The capitalist pays the employee much less than the value or what he or she produces — without tackling this fundamental relation, we fail to reach the roots.

          • Interesting discussion. I am inclined to agree that historically capitalists haven’t agreed to be taxed out of existence. However I’m willing to entertain the possibility that faced with imminent ecological collapse, some of them might be willing to accept a land value tax as a compromise.

            I thought you might be interested in some of the analyses that view Apple’s obscene profits as a consequence of rent-seeking, rather than surplus value extraction:






            • Completely unconvincing, I’m afraid. Boing Boing is not a serious publication and although Mises Daily surely is serious, it’s name alone broadcasts its Far Right perspective. Ludwig von Mises was a leading figure of the Austrian School of economics, the precursor to the Chicago School. The Austrian and Chicago Schools are the wellspring for the harsh neoliberalism and austerity the world is enduring.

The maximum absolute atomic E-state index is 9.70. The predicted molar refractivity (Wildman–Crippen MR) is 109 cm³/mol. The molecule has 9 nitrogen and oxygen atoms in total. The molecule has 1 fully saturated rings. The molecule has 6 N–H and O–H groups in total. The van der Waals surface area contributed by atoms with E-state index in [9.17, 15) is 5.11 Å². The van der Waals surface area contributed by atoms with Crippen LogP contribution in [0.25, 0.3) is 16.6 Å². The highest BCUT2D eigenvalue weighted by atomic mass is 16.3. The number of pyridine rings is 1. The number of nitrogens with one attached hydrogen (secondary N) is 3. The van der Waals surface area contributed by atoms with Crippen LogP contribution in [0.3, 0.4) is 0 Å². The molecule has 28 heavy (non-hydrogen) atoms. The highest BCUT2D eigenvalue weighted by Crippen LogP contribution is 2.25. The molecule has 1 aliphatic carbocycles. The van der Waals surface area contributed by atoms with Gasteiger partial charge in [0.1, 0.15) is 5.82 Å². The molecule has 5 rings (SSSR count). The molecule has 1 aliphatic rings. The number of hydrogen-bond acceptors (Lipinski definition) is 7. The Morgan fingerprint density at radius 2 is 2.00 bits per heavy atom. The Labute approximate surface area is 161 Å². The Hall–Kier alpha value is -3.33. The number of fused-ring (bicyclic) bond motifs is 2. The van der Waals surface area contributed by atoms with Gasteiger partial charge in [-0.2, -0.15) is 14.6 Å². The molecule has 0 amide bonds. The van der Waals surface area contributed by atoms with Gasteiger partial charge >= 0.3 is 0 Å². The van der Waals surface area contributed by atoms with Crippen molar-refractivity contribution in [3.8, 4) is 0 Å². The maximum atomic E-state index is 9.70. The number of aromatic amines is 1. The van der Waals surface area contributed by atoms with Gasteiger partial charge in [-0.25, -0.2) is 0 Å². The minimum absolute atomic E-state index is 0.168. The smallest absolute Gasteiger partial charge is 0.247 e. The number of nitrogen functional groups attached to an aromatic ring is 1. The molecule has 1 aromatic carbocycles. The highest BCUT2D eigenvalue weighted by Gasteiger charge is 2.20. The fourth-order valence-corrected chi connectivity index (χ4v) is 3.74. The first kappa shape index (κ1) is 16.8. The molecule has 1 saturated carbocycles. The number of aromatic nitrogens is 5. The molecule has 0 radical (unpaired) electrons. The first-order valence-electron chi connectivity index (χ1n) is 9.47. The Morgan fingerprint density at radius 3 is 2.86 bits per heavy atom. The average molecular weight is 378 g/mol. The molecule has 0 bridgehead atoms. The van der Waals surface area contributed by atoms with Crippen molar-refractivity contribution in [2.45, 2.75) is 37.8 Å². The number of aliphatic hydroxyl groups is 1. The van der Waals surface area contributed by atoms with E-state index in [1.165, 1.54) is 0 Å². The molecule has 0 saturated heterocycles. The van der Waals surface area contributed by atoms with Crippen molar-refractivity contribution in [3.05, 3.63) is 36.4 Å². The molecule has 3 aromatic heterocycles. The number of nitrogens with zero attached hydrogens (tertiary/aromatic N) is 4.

I’ll spare other readers the Right-wing blather on those two sites, except for briefly noting two sentences that sum up the Mises Daily article linked:

              Battalions of intellectual-property (IP) lawyers keep constant watch over the government-erected barriers and monopoly privileges that lock up ideas and create corporate value out of thin air.

              What were once great companies furiously innovating to generate returns have become rent seekers collecting war chests of state privilege to compete in the court room rather than in the marketplace.